“Chirlane McCray was misquoted,”  de blasio campaign manager Bill Hyers said in a statement. “As the transcript makes clear, her actual comments were about Speaker Quinn’s unwillingness to listen to the people on education, and paid sick leave, and any suggestion otherwise is disingenuous and absurd.”

“I don’t see her speaking to the concerns of women who have to take care of children at a young age or send them to school and after school, paid sick days, workplace, she is not speaking to any of those issues,” Ms. McCray actually said, according to audio released by the campaign. “What can I say? And she is not accessible, she is not the kind of person that I feel that you can go up and talk to and have a conversation with about those things.”

Asked for a response, a Times pointed to the updated article.

“An earlier version of this column incorrectly quoted a response by Chirlane McCray, the wife of Bill de Blasio to a question about Christine Quinn,” a correction reads. “The column has been updated to reflect the full response.”

View the Quinn camp’s full release below:

“There are women all across the City who don’t have children for any number of reasons, whether they simply can’t, choose not to, or circumstances don’t afford them the possibility. I have taken a number of shots in this race from the men running against me, and I accept that as par for the course in a political campaign. But to criticize me as not understanding what young families go through because I might not have children, is over the line and I take great personal offense to the comment, as does my wife. As young teenage girls, both my wife and I lost our mothers and the decision to have children is a deep and personal one that we should be afforded the opportunity to make, without aspersion.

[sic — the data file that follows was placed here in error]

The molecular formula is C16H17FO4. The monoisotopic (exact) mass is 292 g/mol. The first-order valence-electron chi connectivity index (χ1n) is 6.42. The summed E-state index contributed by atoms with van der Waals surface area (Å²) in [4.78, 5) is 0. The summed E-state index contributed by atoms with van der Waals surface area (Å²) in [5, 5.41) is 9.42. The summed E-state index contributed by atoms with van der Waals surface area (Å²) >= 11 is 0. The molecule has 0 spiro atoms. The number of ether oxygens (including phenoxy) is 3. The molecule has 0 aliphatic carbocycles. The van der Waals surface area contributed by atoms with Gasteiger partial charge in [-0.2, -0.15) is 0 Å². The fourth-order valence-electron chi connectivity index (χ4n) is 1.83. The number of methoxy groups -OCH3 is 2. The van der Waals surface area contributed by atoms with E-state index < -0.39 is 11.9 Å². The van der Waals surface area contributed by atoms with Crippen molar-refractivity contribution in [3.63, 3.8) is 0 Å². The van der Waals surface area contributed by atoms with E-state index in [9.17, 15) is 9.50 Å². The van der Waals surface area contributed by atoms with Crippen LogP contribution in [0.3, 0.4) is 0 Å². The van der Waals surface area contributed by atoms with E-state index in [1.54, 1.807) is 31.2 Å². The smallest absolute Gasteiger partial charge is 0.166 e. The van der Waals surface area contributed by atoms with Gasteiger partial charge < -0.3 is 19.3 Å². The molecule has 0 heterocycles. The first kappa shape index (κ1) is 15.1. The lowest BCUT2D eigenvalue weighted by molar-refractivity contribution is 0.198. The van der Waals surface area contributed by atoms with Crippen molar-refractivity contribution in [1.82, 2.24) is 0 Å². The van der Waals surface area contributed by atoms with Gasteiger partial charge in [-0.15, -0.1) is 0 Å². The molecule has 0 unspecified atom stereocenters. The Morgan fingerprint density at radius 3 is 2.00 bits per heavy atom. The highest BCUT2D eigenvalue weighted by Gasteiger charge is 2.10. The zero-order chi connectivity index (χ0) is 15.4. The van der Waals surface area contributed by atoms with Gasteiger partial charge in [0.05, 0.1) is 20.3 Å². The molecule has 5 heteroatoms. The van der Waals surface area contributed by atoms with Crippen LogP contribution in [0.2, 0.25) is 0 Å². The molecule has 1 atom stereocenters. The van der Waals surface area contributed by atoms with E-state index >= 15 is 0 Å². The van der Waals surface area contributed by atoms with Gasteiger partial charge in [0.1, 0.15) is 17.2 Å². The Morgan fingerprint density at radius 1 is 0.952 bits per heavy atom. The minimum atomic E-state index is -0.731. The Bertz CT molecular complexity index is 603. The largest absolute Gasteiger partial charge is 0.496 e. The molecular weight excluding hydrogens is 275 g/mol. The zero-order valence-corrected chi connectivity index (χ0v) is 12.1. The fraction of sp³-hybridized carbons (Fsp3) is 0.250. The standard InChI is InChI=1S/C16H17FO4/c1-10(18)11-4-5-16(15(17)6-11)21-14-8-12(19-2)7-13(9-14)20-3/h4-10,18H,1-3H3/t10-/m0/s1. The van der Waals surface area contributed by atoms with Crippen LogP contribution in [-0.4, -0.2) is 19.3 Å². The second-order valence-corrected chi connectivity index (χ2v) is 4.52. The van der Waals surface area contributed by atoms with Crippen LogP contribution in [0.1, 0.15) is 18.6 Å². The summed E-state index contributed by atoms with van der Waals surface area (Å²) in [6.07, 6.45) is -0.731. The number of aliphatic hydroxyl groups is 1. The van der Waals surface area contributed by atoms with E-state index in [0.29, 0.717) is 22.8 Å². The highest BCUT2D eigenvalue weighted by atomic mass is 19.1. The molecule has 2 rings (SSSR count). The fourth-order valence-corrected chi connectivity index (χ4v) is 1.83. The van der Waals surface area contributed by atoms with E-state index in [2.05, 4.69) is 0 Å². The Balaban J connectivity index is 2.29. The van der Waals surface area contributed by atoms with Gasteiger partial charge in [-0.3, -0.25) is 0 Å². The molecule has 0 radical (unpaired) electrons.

Here’s what I know about raising a young family: I know that young families struggle every day to provide for their kids, make sure they have a good education, and can afford to give them everything they need. It’s why I led the fight for mandatory kindergarten city-wide, it’s why I increased the number of pre-K slots available in New York City, it’s why I have been a staunch advocate for ensuring that children get access to breakfast at school, and it’s why I have made reforming our public education system one of the cornerstones of my campaign.

I have spoken fondly of Ms. McCray and Mr. de Blasio’s family. It’s unfortunate that they cannot do the same about mine –no matter how different it might be from theirs. But for anyone who is interested, I have a large, loving family of Catullo’s and Quinn’s, with 10 nieces and nephews who I absolutely adore, like [they're] my own.”

Additionally, Levia Prieto, mother of Manny Lanza, namesake of Manny’s law issued the following statement:

“When I lost my son, the first person who called me out of concern for what she could do to make sure that what my family went through never happened to anyone else was Christine Quinn. I take great offense as a mother to Ms. McCray’s attack on Christine Quinn and the suggestion that because she does not have children, you can’t talk to her about what its like to raise a young family.

The only candidate in the race for mayor who took the time to talk to me about what it was like raising and losing my son, was Christine Quinn.”

Updated (11: 40 a.m.): With recent remarks from Ms. Quinn and the de Blasio campaign. Additional reporting by Jill Colvin